Home GLOBAL NEWS 50,000 years on, ‘green comet’ comes visiting again – Times of India

50,000 years on, ‘green comet’ comes visiting again – Times of India

50,000 years on, ‘green comet’ comes visiting again – Times of India


JAIPUR: Comet C/2022 E3 (ZTF), popularly known as the “green comet“, which last visited Earth’s neighbourhood 50,000 years ago when the Neanderthals were still roaming its surface, can now be viewed in India with a pair of binoculars from a dark location.
It may further brighten in the next few days and become visible to the naked eye as it makes its closest pass of the Earth on February 2.
TOI captured pictures of this rare visitor – among the first camera images of the comet in India – from the dark skies of Sambhar Lake in Jaipur early Saturday morning, using a camera and a star tracker. The comet appears distinctly green with a characteristic fuzzy coma and a faint hint of a tail.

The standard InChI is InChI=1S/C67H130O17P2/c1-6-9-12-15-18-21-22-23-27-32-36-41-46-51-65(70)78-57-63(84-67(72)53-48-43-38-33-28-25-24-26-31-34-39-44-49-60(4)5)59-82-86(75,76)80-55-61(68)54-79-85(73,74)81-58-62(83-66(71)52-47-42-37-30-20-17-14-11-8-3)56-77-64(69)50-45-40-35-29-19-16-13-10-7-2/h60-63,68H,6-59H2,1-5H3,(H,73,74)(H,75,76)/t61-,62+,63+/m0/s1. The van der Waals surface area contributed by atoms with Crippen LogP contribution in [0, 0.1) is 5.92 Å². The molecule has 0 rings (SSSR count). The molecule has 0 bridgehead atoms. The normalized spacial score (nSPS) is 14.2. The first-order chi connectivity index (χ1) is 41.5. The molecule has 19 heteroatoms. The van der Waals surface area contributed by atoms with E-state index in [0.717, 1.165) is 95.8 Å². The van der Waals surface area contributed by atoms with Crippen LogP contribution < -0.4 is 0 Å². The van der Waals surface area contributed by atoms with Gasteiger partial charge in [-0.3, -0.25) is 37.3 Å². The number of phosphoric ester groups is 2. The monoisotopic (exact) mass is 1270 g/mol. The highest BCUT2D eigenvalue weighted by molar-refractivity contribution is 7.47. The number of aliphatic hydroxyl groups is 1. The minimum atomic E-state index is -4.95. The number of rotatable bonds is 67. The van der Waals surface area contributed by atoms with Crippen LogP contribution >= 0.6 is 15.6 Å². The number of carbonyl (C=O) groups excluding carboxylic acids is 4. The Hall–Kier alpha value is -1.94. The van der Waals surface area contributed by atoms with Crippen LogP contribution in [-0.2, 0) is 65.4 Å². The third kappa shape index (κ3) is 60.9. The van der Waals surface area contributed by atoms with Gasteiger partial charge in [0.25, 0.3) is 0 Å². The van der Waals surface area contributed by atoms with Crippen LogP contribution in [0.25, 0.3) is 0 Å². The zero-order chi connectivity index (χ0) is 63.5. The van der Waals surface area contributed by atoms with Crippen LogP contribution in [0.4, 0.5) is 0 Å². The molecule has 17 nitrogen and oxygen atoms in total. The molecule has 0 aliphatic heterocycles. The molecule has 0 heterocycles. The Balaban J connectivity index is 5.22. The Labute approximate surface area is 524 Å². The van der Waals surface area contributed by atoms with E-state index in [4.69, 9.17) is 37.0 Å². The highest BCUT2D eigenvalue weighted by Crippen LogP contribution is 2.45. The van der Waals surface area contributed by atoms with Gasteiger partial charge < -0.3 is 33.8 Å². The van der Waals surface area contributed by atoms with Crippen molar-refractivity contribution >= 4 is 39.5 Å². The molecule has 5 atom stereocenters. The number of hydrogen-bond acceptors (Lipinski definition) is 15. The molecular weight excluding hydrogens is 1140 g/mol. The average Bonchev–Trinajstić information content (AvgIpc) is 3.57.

As per watchers from other parts of the world, C/2022 E3 is now regularly being reported to be just brighter than magnitude +6, which technically makes it a naked-eye object. Its naked-eye visibility, though, is still likely to be restricted to extremely dark places under good conditions. This may change in the next few days. At present, from reasonably dark rural locations, the comet can be easily viewed as a greenish fuzzy object with a pair of binoculars.
The visitor can be spotted above the northern horizon. Over the next few days, its location will be between the Pole Star (Polaris) and the Great Bear (Ursa major, or Sapt Rishi) constellation. Since moonlight makes sky objects fainter, the best time to view it is in the early morning hours after moonset. The brightness of comets is difficult to predict but this one is expected to be the brightest of 2023.
C/2022 E3 (ZTF) was discovered by astronomers Bryce Bolin and Frank Masci using the Zwicky Transient Facility (ZTF) survey on 2 March 2022. Long-period comets like C/2022 E3 are believed to come from the outermost realms of our Solar System, a vast frigid zone called the Oort Cloud.
The green comet isn’t expected to be anywhere as spectacular as shiny tailed “great comets”, several of which have been bright enough to be seen in daylight. The last such object was Comet McNaught in 2007. However, it’s still a fascinating visitor to our skies and won’t likely be seen again for 50,000 years.


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